Sentiment according to investor surveys is already heavily weighted to the bullish side, but it can in fact get more bullish. According to Investors Intelligence the numbers of bulls in the market are at the levels seen last May and January, but the number of bears has not sunk to those lows yet.
The market is at a key pivot point. The S&P 500 is right below the 1230 area so it is at a point where it will either top immediately and turn down on everyone or else pause for a few days and then breakout to begin another big run that will last the rest of this year and probably into February or March.
What would lead such a run are commodity stocks. Energy stocks in particular are in a good position to go higher, while silver stocks have been the number one sector in the whole market the past few months.
So if the market does manage to break higher and begin a new big run it will be commodities and energy prices that end up substantially higher a year from now from where they are now.
This will eventually translate into high gasoline costs, higher prices for food, and higher prices for everything.
This makes logical sense, because if there is more money out there in the economy than it should take more money to purchase goods.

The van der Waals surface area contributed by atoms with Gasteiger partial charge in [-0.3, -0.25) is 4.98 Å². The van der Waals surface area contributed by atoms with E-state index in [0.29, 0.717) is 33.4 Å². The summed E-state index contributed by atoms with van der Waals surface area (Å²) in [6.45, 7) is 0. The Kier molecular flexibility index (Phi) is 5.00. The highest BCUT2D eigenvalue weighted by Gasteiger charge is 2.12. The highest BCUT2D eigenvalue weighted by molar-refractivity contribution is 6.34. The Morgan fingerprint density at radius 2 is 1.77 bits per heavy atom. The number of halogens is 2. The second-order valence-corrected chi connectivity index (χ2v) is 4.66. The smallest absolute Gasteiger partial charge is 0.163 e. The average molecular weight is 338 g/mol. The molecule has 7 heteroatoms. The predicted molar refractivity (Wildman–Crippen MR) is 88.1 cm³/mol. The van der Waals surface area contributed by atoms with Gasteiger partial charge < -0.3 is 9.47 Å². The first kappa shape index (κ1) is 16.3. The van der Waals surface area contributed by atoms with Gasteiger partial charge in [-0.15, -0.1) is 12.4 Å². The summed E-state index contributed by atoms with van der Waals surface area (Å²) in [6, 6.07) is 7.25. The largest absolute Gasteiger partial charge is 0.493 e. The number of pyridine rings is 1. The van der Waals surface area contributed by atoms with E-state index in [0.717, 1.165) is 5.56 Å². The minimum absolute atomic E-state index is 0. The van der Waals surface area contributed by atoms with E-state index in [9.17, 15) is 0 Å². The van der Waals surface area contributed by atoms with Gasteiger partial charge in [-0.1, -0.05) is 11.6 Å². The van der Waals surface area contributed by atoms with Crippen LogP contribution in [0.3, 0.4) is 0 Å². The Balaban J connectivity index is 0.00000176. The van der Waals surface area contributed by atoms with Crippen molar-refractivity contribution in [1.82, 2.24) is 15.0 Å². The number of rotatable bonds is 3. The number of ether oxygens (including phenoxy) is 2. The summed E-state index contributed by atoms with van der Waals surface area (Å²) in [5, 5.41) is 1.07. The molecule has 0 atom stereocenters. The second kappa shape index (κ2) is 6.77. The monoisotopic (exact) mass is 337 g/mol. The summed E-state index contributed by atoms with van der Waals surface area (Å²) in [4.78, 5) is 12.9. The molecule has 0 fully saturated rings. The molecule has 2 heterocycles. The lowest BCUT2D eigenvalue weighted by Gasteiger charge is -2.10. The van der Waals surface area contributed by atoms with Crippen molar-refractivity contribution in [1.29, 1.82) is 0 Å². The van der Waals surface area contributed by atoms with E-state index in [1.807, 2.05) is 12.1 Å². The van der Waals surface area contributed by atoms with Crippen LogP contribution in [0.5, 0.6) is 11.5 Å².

The problem is that most Americans won't have more money. When the Fed prints money it gives it to banks and not people so in the end the banks will benefit while the people will suffer. Higher inflation will mean a lower standard of living for the average American probably forever.
This is the true cost of the bank bailouts and Fed quantitative easing. Yes it may make the stock market continue higher for a period of time. It will help banks and encourage stock market speculation and bring excitement from the talking heads on CNBC. But it will make most people you know suffer in the end. For you personally it depends on where you sit in the class structure. Will a 10% gain in your mutual funds and retirement accounts offset having to pay 10% more for gas, heating, and every day bills? Some do benefit from stagflation, but most don't.